SICK children needing hospital treatment overnight will have to travel to Carmarthen from Monday.

Hywel Dda University Health Board’s changes to paediatric services come into force on October 20 and are letting people know what to do if a child is unwell.

Most paediatric services remain unchanged and will be accessed in the usual way, including all community, outpatient and minor injury services, the healthboard says.

From Monday Withybush Hospital will have a seven day a week paediatric assessment unit running 10am to 10pm.

An overnight inpatient paediatric unit will be based at Glangwili Hospital along with a new dedicated high dependency paediatric unit to serve the entire area.

In the unit at Withybush Hospital there will be beds for assessment, day treatments and investigations and care will be provided by paediatric consultants, doctors, children’s nurses and other health care professionals.

Consultant paediatrician and clinical lead for paediatrics, Dr Simon Fountain-Polley said: “Many children can be treated in this way and do not need an overnight stay. This can include children with sudden onset of pain, sickness, temperatures or infections. We will also be able to treat children and young people who need dressings, blood tests, x-rays or scans in Withybush Hospital.”

The Dedicated Ambulance Vehicle brought in to transfer women and babies following maternity changes will also be used for children and young people needing paediatric services.

If your child is unwell, you can do a number of things including calling NHS Direct Wales, your usual GP, which will also connect parents to out of hours services or for minor injuries go to Withybush Emergencey and Urgent Care Centre.

In an emergency, if your child is very sick, you should dial 999 and ask for an ambulance rather than go directly to Withybush the health board said.

If hospital admission is likely staff have been told to consider direct referral to Glangwili.

Chairman of the Save Withybush Action Team (SWAT), Dr Chris Overton said: “This is another nail in the coffin for our services in Pembrokeshire and is another step towards the removal of all inpatient services.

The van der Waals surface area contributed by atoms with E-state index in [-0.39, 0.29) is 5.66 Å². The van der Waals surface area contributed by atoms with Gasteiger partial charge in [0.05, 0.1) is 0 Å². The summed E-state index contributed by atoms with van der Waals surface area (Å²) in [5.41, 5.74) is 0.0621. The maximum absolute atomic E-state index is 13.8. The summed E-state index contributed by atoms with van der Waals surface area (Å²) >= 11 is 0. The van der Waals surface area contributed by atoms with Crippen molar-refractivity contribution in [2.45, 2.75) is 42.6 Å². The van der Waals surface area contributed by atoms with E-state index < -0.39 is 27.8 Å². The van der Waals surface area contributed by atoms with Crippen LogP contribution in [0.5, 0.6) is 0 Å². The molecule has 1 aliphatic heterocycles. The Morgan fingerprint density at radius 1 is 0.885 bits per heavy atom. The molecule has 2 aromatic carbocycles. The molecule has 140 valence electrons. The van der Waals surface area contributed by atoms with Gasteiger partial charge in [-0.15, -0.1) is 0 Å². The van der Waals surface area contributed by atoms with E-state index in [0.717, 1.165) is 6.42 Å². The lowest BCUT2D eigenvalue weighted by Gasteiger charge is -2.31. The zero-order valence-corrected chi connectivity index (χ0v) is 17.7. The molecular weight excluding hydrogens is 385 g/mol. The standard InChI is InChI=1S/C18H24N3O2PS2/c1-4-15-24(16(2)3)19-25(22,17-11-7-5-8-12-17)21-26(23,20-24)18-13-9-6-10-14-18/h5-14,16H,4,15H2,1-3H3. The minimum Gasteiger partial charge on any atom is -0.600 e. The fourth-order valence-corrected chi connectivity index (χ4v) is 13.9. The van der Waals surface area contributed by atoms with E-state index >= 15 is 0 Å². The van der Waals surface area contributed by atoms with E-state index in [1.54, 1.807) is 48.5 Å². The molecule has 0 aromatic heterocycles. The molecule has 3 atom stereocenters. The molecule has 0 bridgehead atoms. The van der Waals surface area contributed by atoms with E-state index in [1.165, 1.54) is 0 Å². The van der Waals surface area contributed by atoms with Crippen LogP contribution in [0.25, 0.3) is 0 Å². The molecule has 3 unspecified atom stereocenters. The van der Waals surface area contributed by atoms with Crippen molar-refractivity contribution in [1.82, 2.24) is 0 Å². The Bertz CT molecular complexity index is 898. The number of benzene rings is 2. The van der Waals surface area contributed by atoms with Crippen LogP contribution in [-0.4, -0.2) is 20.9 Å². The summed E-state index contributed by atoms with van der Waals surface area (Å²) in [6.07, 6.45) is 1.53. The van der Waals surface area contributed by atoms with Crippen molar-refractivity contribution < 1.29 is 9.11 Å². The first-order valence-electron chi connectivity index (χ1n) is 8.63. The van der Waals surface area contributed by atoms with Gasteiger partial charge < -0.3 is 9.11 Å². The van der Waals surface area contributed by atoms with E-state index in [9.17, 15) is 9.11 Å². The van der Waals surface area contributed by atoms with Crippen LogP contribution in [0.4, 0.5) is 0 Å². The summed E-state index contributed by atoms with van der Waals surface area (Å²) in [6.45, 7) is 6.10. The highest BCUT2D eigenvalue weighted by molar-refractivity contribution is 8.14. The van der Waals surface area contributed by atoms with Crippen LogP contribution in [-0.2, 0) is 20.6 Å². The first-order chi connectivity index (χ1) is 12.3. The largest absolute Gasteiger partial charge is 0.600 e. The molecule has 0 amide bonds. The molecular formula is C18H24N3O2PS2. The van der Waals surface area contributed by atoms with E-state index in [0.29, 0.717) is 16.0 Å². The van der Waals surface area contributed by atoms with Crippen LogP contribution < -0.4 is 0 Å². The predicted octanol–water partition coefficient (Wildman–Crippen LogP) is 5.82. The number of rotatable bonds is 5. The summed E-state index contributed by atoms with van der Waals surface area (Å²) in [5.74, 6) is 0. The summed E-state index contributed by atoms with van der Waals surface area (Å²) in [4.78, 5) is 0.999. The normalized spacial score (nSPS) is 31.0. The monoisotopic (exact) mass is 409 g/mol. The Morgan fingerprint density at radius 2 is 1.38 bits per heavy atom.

“Two thousand children are admitted on average each year to Withybush. Yes, approx 50% are for less than 12 hours, but that means about 1000 children and families will be disadvantaged and potentially put at increased risk because of these changes.”

Dr Overton also questioned the use of the dedicated ambulance over so many clinical areas as well as raising concerns of increased road disruption as winter draws closer.

“How much death and disability will they accept before they realise they are wrong. Will it be too late?” he added.

Staff at Withybush Hospital have worked 'incredibly hard' in readiness for the change in services, the Hywel Dda Community Health Council has been told.

Pembrokeshire local committee member Barbara Wilson had attended the most recent programme meeting of the health board, and told colleagues: "It's all looking good for D-Day on October 20.

“A huge number of policies have been pulled together, and there has also been considerable investment - particularly in time - to ensure that staff are trained in the Paediatric Immediate Life Support (PILS) course."

Mrs Wilson also praised the board's communications team, whose information downloads on the changes to the changes in healthcare services for children and young people had received around 10,000 hits on the website.

All Pembrokeshire households and businesses are being sent a leaflet about the changes through the post.

Resources are also available on the University Health Board’s website at